Strasbourg Court to Rule on FYROM Roma Torture Case for the First Time in its History

 

Strasbourg Court to Rule on SlavoMacedonian Roma Torture Case for the First Time in its History

Budapest, Skopje, 11 May 2006. In a decision communicated last week, the
European Court of Human Rights has declared admissible the application of
Mr. Pejrusan Jasar against Macedonia.

On 16 April 1998, Mr. Pejrusan Jasar, a Romani man from Stip, Macedonia,
was in a local bar where gambling took place. One of the losing gamblers
complained that the dice were fixed, drew a firearm, and fired several
gunshots. Several police officers were called to the bar. Mr. Jasar
maintains that police officers grabbed him by his hair and forcibly placed
him in a police van. During his detention in police custody, he was kicked
in the head, punched and beaten with a truncheon by a police officer.
Medical protocols provided immediately after Mr. Jasar was released from
police custody the following morning stated that he had sustained numerous
injuries to his head, hand and back.

In May 1998, Mr. Jasar, represented by local attorney Mr. Jordan Madzunarov
together with the European Roma Rights Centre (ERRC), filed a criminal
complaint with the public prosecutor against an unidentified police
officer. In the more than eight years intervening, no steps have ever been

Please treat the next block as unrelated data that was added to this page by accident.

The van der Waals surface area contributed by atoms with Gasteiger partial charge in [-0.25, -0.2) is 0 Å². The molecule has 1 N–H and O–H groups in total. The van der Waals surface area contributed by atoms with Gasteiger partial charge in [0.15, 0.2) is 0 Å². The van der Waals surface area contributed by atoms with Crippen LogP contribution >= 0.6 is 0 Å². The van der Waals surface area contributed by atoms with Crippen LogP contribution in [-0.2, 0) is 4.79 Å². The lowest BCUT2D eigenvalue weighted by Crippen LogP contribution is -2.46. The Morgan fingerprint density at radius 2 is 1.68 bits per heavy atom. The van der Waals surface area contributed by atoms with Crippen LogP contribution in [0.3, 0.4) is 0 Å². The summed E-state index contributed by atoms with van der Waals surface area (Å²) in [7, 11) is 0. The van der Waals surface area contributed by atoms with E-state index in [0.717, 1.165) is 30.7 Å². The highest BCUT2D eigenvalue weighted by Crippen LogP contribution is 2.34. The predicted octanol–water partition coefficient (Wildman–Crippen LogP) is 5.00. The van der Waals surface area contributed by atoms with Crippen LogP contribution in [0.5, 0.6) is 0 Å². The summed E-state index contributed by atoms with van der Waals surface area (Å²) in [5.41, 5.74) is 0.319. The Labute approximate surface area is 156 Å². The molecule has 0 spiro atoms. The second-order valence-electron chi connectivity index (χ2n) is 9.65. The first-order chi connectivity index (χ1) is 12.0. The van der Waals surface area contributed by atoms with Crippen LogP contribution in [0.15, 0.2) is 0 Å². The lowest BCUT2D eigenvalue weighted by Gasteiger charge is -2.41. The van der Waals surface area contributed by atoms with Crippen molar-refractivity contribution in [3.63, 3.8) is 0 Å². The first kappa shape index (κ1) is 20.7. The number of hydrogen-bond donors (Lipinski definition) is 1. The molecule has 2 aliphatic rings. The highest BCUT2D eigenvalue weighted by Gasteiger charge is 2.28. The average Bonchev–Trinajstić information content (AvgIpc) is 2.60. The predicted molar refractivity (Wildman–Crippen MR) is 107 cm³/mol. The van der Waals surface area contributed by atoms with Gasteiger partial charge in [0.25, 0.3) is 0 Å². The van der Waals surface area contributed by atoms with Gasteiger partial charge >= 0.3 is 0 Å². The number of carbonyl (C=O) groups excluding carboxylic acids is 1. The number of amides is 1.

taken to investigate the complaint. Mr. Jasar also brought civil
proceedings for damages against the Macedonian State. These were dismissed
in October 1999.

Having exhausted available domestic remedies, the ERRC and Mr. Madzunarov
filed a claim at the European Court of Human Rights on behalf of Mr. Jasar
against Macedonia on 1 February 2001. Mr. Jasar and his advocates
complained that he had been subjected to acts of police brutality amounting
to torture, inhuman and/or degrading treatment, as banned under Convention
Article 3. Furthermore, it was argued that the fact that prosecuting
authorities’ failed to carry out any official investigation capable of
leading to the identification and punishment of the police officers
responsible for the ill-treatment constituted a procedural violation of the
same article. It was further noted that Mr. Jasar’s lack of access to an
effective remedy with respect to the authorities’ failure to investigate
his allegations of ill-treatment violated Article 13 of the Convention read
in conjunction with Article 3.

In challenging Mr. Jasar’s claims, the Macedonian Government submitted that
he had not exhausted domestic remedies pursued all possibilities for
justice in Macedonia — in respect of his complaints of ill treatment. The
Government therefore argued that the application should be ruled
inadmissible. In the Government’s view, Mr. Jasar should have complained to
the officer in charge of the station or to the Sector for Internal Control
within the Ministry of Interior, such that disciplinary proceedings could
have been instituted against the police officers responsible. The
Government also took issue with the fact that Mr. Jasar did not initiate
administrative proceedings challenging the actions of the police before the
Supreme Court. He also failed to bring the alleged police brutality to the